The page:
But then things started changing. And they started changing from about seven to eight years, co-inciding with a new management and the formation of Hockey India. As a new group of people took over the management of hockey administration, one got a feeling right then, somewhere around the time the New Delhi Hockey World Cup was played, that these hockey managers meant business, and their business was to make India a world power in their national game. Many things got stitched up, and my assessment is purely of an outsider, who tries to still watch every match that India plays. We got a management serious about its goals, which involved professionals, including young managers. We saw coaches being experimented, not just with the National Team but a nation wide coach plan and strategy. There were plans to engage more players through network of tournaments, increase bench strength of state and national teams, bring some publicity to the game through international matches and good sponsorship. After a long time, neither the federation nor the players were lamenting on lack of popular or media or financial support to their game, but started focussing on the game with a longer term vision. My reading is that they focussed on learning and devising a suitable style of hockey that can win matches, constant effort to get over individual and team limitations and then learn to start winning.
We saw the start of a new tournament, the India Hockey League, that gave our players, experience of playing alongside the worlds’ best, with players whose hockey was very different from ours. Indians played alongside the Australian Jamie Dwyer, Mathew Swann, Simon Orchard, Englishman Ashley Jackson, South African Austin Smith, Argentina’s Lucas Rey New Zealand’s Simon Child, Netherland’s Wouter Jolie etc. We also saw many tournaments being organised in India, like the Delhi World Cup, many of the Olympic and World Cup qualifiers, and the Championship Trophy in 2014 in Bhubhaneshwar. These tournaments brought back public interest and signaled both to our players and to the world that India is again a serious hockey nation. Not to be missed in this was the support of Hero, the sponsors of nearly all major hockey championships being held, both in India and abroad.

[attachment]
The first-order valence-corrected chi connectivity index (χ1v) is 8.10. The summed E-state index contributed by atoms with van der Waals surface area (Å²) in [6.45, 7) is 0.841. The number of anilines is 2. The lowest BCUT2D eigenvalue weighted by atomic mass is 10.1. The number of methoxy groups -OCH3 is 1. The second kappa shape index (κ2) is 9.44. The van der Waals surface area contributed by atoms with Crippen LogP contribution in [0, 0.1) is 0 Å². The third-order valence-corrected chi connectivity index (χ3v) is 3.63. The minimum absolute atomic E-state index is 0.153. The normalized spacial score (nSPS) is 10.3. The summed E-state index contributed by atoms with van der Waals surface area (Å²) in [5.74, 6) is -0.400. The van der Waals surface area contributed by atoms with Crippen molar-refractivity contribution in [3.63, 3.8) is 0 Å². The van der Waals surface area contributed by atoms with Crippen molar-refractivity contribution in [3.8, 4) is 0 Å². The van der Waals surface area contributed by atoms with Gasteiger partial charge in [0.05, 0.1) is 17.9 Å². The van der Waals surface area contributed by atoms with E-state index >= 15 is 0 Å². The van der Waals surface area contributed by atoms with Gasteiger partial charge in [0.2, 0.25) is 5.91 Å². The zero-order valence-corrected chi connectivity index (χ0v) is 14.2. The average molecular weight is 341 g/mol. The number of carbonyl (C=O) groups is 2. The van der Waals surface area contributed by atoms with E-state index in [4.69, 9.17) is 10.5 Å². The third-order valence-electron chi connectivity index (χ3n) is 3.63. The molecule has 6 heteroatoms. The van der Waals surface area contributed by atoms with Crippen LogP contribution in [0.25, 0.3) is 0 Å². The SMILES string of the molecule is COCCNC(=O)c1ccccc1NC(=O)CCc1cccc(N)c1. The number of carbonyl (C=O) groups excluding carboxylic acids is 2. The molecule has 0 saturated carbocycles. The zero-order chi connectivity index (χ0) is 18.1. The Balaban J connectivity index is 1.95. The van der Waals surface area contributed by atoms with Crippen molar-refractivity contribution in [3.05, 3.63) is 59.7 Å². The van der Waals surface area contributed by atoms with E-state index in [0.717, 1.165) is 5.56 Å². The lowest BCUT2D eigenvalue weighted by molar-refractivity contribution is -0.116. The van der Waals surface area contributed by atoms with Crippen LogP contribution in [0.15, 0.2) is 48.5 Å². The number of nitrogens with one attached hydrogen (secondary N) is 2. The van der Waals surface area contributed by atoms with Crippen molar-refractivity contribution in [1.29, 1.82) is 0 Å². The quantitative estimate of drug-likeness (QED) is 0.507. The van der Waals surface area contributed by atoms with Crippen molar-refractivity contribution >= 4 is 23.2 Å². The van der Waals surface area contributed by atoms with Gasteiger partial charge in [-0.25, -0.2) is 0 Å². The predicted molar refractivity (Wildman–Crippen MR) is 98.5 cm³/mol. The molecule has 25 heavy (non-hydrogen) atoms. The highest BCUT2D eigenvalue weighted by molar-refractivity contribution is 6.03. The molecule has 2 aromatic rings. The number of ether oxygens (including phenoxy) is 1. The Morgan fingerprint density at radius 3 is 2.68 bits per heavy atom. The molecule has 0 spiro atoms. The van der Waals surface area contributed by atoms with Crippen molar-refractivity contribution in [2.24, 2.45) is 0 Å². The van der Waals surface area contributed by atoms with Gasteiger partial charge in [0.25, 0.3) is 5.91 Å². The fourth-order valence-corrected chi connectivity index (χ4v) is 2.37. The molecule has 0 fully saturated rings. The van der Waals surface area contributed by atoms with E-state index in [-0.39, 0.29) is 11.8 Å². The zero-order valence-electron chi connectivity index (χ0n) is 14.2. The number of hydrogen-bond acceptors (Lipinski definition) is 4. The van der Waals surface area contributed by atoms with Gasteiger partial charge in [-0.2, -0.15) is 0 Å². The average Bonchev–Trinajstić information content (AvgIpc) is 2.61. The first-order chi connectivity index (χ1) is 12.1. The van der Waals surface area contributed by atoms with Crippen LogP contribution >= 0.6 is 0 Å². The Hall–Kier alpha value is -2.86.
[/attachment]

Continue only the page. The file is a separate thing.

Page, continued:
Of course the impact of these many changes and efforts brought very mixed results initially. In some tournaments we played some wonderful games, but we also saw our dismal last position performance at the London Olympic Games. Then gradually things showed improvement in results.